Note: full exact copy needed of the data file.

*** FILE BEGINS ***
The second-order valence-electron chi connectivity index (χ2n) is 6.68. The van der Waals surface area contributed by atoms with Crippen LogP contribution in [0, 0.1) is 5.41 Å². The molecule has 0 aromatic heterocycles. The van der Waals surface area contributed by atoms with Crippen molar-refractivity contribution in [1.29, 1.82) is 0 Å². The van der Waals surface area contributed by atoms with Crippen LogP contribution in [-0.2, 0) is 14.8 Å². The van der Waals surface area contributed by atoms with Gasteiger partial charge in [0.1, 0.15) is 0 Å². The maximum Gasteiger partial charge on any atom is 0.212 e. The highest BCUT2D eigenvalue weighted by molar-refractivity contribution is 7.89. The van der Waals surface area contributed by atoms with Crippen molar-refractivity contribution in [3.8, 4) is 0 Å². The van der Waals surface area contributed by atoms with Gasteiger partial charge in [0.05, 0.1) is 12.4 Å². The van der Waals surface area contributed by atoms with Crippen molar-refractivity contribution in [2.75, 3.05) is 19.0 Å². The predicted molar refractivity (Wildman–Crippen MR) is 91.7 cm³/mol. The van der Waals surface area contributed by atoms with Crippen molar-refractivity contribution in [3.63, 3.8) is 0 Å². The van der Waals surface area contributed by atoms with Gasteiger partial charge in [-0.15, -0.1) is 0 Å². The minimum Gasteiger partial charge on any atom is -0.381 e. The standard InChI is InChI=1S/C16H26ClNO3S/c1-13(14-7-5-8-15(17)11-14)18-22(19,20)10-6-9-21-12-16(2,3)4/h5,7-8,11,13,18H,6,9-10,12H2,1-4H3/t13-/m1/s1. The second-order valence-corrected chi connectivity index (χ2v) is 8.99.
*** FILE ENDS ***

The second-order valence-electron chi connectivity index (χ2n) is 6.68. The van der Waals surface area contributed by atoms with Crippen LogP contribution in [0, 0.1) is 5.41 Å². The molecule has 0 aromatic heterocycles. The van der Waals surface area contributed by atoms with Crippen molar-refractivity contribution in [1.29, 1.82) is 0 Å². The van der Waals surface area contributed by atoms with Crippen LogP contribution in [-0.2, 0) is 14.8 Å². The van der Waals surface area contributed by atoms with Gasteiger partial charge in [0.1, 0.15) is 0 Å². The maximum Gasteiger partial charge on any atom is 0.212 e. The highest BCUT2D eigenvalue weighted by molar-refractivity contribution is 7.89. The van der Waals surface area contributed by atoms with Crippen molar-refractivity contribution in [3.8, 4) is 0 Å². The van der Waals surface area contributed by atoms with Gasteiger partial charge in [0.05, 0.1) is 12.4 Å². The van der Waals surface area contributed by atoms with Crippen molar-refractivity contribution in [2.75, 3.05) is 19.0 Å². The predicted molar refractivity (Wildman–Crippen MR) is 91.7 cm³/mol. The van der Waals surface area contributed by atoms with Crippen molar-refractivity contribution in [3.63, 3.8) is 0 Å². The van der Waals surface area contributed by atoms with Gasteiger partial charge in [-0.15, -0.1) is 0 Å². The minimum Gasteiger partial charge on any atom is -0.381 e. The standard InChI is InChI=1S/C16H26ClNO3S/c1-13(14-7-5-8-15(17)11-14)18-22(19,20)10-6-9-21-12-16(2,3)4/h5,7-8,11,13,18H,6,9-10,12H2,1-4H3/t13-/m1/s1. The second-order valence-corrected chi connectivity index (χ2v) is 8.99.